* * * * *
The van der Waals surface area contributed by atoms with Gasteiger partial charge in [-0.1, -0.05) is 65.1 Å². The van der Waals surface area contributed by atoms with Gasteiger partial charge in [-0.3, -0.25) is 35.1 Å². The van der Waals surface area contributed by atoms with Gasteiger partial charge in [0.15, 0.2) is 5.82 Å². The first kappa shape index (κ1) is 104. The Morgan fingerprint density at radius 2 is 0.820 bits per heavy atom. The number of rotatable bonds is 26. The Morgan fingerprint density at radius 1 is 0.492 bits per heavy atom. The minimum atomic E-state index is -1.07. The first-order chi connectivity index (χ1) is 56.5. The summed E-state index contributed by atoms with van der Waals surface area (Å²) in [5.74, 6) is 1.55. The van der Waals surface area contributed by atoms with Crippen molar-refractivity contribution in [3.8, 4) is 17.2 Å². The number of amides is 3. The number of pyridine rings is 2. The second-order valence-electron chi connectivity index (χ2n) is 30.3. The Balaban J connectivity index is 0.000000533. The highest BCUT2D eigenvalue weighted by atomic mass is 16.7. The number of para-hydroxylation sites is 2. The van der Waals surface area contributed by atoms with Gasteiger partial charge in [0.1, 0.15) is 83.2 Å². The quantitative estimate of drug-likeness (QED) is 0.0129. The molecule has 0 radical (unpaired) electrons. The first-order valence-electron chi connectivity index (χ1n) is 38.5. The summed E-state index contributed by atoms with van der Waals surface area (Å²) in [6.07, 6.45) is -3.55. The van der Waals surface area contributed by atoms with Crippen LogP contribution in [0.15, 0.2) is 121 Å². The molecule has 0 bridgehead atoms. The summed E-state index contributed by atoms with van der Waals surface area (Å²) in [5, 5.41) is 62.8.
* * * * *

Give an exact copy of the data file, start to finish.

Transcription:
The van der Waals surface area contributed by atoms with Gasteiger partial charge in [-0.1, -0.05) is 65.1 Å². The van der Waals surface area contributed by atoms with Gasteiger partial charge in [-0.3, -0.25) is 35.1 Å². The van der Waals surface area contributed by atoms with Gasteiger partial charge in [0.15, 0.2) is 5.82 Å². The first kappa shape index (κ1) is 104. The Morgan fingerprint density at radius 2 is 0.820 bits per heavy atom. The number of rotatable bonds is 26. The Morgan fingerprint density at radius 1 is 0.492 bits per heavy atom. The minimum atomic E-state index is -1.07. The first-order chi connectivity index (χ1) is 56.5. The summed E-state index contributed by atoms with van der Waals surface area (Å²) in [5.74, 6) is 1.55. The van der Waals surface area contributed by atoms with Crippen molar-refractivity contribution in [3.8, 4) is 17.2 Å². The number of amides is 3. The number of pyridine rings is 2. The second-order valence-electron chi connectivity index (χ2n) is 30.3. The Balaban J connectivity index is 0.000000533. The highest BCUT2D eigenvalue weighted by atomic mass is 16.7. The number of para-hydroxylation sites is 2. The van der Waals surface area contributed by atoms with Gasteiger partial charge in [0.1, 0.15) is 83.2 Å². The quantitative estimate of drug-likeness (QED) is 0.0129. The molecule has 0 radical (unpaired) electrons. The first-order valence-electron chi connectivity index (χ1n) is 38.5. The summed E-state index contributed by atoms with van der Waals surface area (Å²) in [6.07, 6.45) is -3.55. The van der Waals surface area contributed by atoms with Crippen LogP contribution in [0.15, 0.2) is 121 Å². The molecule has 0 bridgehead atoms. The summed E-state index contributed by atoms with van der Waals surface area (Å²) in [5, 5.41) is 62.8.